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SUBMARINE TELESCOPE AND LAMP       It's difficult to find any in-depth information about early inventor Sarah Mather. Her combination telescope and lamp for submarines, patented in 1845, speaks for itself.

SUBMARINE TELESCOPE AND LAMP It's difficult to find any in-depth information about early inventor Sarah Mather. Her combination telescope and lamp for submarines, patented in 1845, speaks for itself.

THE DISHWASHER       Patented in 1886, the first dishwasher combined high water pressure, a wheel, a boiler, and a wire rack like the ones still used for dish drying. Inventor Josephine Cochrane never used it herself, but it made life easier for her servants.

THE DISHWASHER Patented in 1886, the first dishwasher combined high water pressure, a wheel, a boiler, and a wire rack like the ones still used for dish drying. Inventor Josephine Cochrane never used it herself, but it made life easier for her servants.

Microbiologist and pediatrician Hattie Elizabeth Alexander began working on Haemophilus influenza in the early 1930s. The bacteria caused influenzal meningitis with a near 100% mortality rate in infants and children. Alexander’s development of an antiserum as well as her work to standardize diagnosis and treatment, dropped the mortality rate down below 25%.

34 American Lady Scientists Who Changed The World

Microbiologist and pediatrician Hattie Elizabeth Alexander began working on Haemophilus influenza in the early 1930s. The bacteria caused influenzal meningitis with a near 100% mortality rate in infants and children. Alexander’s development of an antiserum as well as her work to standardize diagnosis and treatment, dropped the mortality rate down below 25%.

Dr. Patricia Era Bath is an African American and Native American ophthalmologist, inventor of the Laserphaco Probe.  Bath is the first African American woman doctor to receive a patent for a medical purpose. Her Laserphaco Probe is used to treat cataracts.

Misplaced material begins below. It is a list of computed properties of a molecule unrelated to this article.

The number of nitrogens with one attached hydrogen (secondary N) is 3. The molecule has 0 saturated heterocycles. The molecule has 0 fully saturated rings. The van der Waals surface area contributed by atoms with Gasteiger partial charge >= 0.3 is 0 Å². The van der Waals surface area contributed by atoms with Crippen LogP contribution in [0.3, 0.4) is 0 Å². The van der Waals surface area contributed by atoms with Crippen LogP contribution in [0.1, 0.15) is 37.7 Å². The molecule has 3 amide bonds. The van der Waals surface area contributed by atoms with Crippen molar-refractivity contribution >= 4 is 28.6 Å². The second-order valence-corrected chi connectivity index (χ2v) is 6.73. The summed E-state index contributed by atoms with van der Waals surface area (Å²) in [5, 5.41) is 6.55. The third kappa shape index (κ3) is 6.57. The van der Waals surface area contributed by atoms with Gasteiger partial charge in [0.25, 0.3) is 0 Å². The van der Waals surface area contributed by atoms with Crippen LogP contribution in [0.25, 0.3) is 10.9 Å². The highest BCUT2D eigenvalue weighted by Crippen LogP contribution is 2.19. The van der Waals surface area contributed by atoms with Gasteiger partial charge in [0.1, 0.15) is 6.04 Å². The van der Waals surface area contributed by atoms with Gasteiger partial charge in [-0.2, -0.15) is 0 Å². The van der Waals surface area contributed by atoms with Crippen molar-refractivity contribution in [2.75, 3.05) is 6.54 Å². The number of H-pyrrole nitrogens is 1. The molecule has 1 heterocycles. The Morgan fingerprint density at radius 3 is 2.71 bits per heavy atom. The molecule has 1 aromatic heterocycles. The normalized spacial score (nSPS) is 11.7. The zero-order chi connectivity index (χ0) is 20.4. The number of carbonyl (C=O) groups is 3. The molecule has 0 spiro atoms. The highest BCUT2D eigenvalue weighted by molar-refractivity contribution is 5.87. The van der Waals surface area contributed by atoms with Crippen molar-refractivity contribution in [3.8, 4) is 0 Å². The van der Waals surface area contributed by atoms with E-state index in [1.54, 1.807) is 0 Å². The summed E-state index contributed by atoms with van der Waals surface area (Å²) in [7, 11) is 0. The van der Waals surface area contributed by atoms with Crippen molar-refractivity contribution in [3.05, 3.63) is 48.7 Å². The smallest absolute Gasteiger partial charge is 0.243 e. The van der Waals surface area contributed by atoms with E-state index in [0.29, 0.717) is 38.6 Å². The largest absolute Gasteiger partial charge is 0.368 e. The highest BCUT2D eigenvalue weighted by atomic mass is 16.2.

Dr. Patricia Era Bath is an African American and Native American ophthalmologist, inventor of the Laserphaco Probe. Bath is the first African American woman doctor to receive a patent for a medical purpose. Her Laserphaco Probe is used to treat cataracts.

From 1916 to 1957, Harvard College astronomer Margaret Harwood (1885-1979) directed the Maria Mitchell Observatory on Nantucket Island, and ran its female-founded and female-run nonprofit science education institute; she spent summers on the island doing research and conducting classes.

From 1916 to 1957, Harvard College astronomer Margaret Harwood (1885-1979) directed the Maria Mitchell Observatory on Nantucket Island, and ran its female-founded and female-run nonprofit science education institute; she spent summers on the island doing research and conducting classes.

Marie Van Brittan Brown. First person to develop the patent for closed circuit television security; motorized camera and four peepholes. The camera could be moved from one peephole to the next, and images were displayed on a monitor. The door could also be unlocked remotely using an electrical switch. Brown’s invention was patented in 1969, and became the framework for the modern closed circuit television system that is widely used for surveillance, crime prevention, and traffic monitoring.

Marie Van Brittan Brown. First person to develop the patent for closed circuit television security; motorized camera and four peepholes. The camera could be moved from one peephole to the next, and images were displayed on a monitor. The door could also be unlocked remotely using an electrical switch. Brown’s invention was patented in 1969, and became the framework for the modern closed circuit television system that is widely used for surveillance, crime prevention, and traffic monitoring.

Biochemist Florence Barbara Seibert (1897–1991) developed the skin test for tuberculosis. After graduating from Goucher College, she worked as a chemist during World War I and then went to Yale University, where she earned a Ph.D. and made important discoveries about the ability of some bacteria to survive distillation techniques and therefore contaminate intravenous injections. During the 1930s, she taught at University of Pennsylvania.

Biochemist Florence Barbara Seibert (1897–1991) developed the skin test for tuberculosis. After graduating from Goucher College, she worked as a chemist during World War I and then went to Yale University, where she earned a Ph.D. and made important discoveries about the ability of some bacteria to survive distillation techniques and therefore contaminate intravenous injections. During the 1930s, she taught at University of Pennsylvania.